Is divorce in your future? If so, like many men you may not feel the emotional impact of the divorce right away. Initially, your biggest concern may be the financial repercussions of the divorce. If you have been working and planning for your retirement for many years, one of your worries may be the status of your retirement assets and benefits. To provide some general guidance, Fort Worth father’s rights attorney Jon Boyd explains what retirement benefits your wife may be entitled to in a Texas divorce.
Pension and retirement accounts are typically considered marital assets in Texas, meaning they are subject to division during a divorce. If you had the account prior to the marriage, any contributions you made before you were married will likely remain your separate property. If you and your spouse are unable to reach an amicable agreement, a judge will decide what portion of the pension/retirement account is marital property and what percentage of that each spouse receives.
In the case of a pension, however, the pension rules may also play an important role. For example, government and military pensions include standard rules dictating how long the two of you have to be married in order for your spouse to make a claim. If the pension is divided during the divorce, your attorney will likely need to prepare a Qualified Domestic Relations Order, or QDRO, which is a legal document specifying who will receive what from the pension and when they are entitled to receive it.
A 401(k) or Individual Retirement Account (IRA) is likewise generally considered a marital asset subject to division in a divorce; however, each 401(k) plan has its own set of benefit provisions and administrative rules which can complicate the process of dividing the assets held therein. Some plans divide earnings by percentage, for instance, while others divide by shares. Moreover, your plan may permit a distribution of your spouse’s portion at the time of the divorce or may require recipients to wait until retirement to access the funds.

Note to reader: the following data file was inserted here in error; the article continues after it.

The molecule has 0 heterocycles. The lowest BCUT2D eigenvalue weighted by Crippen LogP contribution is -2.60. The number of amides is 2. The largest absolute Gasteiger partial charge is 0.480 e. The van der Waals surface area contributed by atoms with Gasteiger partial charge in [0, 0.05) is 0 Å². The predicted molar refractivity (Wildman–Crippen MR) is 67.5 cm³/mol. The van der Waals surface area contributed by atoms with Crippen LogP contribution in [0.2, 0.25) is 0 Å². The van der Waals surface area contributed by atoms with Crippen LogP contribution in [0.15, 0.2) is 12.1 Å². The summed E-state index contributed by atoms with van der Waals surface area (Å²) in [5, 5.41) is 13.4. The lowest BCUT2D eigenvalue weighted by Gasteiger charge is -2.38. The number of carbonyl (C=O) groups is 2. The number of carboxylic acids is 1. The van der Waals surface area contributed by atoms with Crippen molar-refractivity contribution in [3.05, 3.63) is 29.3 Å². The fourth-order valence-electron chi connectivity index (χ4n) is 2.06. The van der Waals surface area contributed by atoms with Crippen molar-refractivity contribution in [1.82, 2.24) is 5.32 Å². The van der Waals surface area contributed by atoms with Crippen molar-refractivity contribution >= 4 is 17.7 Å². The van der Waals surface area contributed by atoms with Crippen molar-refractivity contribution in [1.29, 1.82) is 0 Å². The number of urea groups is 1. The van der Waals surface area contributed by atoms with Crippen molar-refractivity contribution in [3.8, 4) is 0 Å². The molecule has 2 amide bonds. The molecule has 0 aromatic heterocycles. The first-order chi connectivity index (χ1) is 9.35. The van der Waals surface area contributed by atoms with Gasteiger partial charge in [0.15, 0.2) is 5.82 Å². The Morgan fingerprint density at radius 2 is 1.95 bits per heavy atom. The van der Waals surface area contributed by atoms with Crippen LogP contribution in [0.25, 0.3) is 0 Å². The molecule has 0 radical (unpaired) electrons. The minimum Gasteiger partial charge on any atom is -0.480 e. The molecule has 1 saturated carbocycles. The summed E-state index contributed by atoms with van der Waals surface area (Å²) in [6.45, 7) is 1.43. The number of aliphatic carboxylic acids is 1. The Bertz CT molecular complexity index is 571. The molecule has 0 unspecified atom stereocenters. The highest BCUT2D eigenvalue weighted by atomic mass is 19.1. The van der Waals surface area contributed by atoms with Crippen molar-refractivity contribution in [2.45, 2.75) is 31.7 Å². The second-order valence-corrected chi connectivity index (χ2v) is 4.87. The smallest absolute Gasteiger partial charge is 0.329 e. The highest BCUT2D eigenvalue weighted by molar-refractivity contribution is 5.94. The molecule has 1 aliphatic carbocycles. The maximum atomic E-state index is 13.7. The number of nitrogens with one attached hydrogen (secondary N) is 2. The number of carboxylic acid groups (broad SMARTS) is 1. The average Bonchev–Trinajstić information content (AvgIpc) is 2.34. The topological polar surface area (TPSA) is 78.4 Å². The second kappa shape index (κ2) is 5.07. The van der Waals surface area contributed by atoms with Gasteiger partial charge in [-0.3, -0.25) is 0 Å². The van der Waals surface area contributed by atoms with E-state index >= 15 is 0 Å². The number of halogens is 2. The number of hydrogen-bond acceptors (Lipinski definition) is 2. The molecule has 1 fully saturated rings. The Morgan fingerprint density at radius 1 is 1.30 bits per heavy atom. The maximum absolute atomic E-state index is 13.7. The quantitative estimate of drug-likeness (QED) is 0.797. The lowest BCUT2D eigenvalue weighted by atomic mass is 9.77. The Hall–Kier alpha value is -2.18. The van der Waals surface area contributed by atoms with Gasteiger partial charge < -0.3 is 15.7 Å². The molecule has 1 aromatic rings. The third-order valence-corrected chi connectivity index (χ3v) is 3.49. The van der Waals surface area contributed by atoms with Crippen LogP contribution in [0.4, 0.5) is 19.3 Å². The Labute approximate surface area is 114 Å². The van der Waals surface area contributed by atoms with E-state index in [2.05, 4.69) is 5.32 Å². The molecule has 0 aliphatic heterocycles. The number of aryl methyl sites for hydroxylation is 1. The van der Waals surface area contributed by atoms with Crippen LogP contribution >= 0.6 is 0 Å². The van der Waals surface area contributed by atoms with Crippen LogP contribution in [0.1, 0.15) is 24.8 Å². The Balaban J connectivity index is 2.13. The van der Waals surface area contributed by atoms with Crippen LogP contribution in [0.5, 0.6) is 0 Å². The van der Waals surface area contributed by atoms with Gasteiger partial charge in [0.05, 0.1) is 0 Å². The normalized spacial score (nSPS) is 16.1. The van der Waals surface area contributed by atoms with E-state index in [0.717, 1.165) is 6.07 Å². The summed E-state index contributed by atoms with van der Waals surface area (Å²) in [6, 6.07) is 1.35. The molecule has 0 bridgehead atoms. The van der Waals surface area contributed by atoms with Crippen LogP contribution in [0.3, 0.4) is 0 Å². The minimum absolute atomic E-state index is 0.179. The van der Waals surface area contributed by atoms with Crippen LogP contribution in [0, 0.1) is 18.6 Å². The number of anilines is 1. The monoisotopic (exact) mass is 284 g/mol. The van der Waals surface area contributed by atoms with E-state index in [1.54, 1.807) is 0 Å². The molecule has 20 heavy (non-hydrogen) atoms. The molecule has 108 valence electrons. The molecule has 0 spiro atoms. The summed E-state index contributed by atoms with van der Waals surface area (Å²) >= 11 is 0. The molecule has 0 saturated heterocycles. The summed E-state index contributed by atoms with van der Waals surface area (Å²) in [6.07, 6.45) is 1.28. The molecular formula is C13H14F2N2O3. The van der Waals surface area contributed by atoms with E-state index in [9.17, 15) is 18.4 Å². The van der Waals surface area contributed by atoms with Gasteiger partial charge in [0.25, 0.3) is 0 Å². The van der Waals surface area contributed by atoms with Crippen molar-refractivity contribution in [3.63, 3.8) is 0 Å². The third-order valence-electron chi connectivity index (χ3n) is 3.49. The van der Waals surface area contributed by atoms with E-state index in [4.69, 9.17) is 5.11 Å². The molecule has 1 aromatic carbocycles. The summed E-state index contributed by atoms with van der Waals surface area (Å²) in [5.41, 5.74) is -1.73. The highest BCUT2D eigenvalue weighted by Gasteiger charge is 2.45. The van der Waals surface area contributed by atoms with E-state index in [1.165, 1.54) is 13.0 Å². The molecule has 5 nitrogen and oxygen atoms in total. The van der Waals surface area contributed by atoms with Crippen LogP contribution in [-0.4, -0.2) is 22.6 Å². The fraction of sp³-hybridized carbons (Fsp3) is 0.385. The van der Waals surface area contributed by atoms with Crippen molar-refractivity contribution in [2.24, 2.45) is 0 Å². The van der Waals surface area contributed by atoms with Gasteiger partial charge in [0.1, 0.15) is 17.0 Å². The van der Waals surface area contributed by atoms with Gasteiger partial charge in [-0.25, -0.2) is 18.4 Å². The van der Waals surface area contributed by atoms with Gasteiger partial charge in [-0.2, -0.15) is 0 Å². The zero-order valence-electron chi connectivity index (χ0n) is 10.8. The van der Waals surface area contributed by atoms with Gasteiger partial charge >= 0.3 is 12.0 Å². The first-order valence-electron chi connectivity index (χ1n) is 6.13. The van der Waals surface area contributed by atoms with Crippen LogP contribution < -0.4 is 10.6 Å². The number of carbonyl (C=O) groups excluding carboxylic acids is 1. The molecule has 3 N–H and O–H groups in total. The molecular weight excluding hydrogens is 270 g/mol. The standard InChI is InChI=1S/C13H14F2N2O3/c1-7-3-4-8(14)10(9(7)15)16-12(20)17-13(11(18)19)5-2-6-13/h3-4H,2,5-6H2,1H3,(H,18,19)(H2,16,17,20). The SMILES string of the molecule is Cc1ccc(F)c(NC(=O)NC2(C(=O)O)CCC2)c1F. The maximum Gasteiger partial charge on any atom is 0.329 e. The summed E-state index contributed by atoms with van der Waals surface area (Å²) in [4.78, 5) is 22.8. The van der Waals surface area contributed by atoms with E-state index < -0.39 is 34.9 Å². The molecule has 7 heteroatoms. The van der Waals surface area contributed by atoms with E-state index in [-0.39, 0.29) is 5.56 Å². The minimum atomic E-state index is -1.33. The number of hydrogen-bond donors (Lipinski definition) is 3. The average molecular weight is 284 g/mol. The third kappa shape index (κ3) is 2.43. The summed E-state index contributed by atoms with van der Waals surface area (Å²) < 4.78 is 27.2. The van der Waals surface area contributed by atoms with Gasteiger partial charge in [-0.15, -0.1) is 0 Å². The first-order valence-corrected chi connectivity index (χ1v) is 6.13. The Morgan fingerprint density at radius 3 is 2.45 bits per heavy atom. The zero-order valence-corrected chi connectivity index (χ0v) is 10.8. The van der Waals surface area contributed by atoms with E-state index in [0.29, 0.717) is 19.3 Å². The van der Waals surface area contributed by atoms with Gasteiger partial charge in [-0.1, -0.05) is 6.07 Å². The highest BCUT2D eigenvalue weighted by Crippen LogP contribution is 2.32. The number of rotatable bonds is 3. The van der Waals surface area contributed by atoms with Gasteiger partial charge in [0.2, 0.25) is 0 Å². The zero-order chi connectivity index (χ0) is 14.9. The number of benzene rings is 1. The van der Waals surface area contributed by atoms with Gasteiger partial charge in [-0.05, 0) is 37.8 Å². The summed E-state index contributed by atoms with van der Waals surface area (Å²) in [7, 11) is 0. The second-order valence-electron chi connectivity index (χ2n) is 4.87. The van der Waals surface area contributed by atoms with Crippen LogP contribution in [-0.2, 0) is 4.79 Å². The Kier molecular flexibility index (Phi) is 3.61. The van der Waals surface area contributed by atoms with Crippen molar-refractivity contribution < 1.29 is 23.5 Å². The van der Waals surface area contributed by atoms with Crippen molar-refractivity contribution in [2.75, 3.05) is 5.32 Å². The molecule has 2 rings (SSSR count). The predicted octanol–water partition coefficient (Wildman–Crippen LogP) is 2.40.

In Texas, a judge considering how to divide retirement benefits will use the following formula to help decide how much each spouse receives:
The value of the retirement benefits.
The portion of that value which is “community value.”
And, the percentage of that community property that each spouse is entitled to as part of a fair and just division.
If the court does award your wife a portion of your pension and/or retirement account, you do not necessarily have to withdraw the funds from the account. You may be able to leave the account as is and substitute another marital asset of equal value. Your attorney will discuss the options available for complying with the court’s order with you.
If you are divorced, your ex-spouse can receive Social Security benefits based on your record (even if you have remarried) if:
Your marriage lasted 10 years or longer.
Your ex-spouse is unmarried.
Your ex-spouse is age 62 or older.
The benefit that your ex-spouse is entitled to receive based on their own work is less than the benefit they would receive based on your work.
You are entitled to Social Security retirement or disability benefits.
Social Security benefits are not something that must be addressed and divided during a divorce as the rules that apply to them are governed by the federal government. In addition, keep in mind that the amount of Social Security benefits your divorced spouse gets has no effect on the amount of benefits you or your current spouse may receive.
If you are contemplating a high asset divorce and you are worried about how your pension or retirement account will be handled, contact an experienced Fort Worth father’s rights attorney at Boyd Family Law to schedule your appointment today.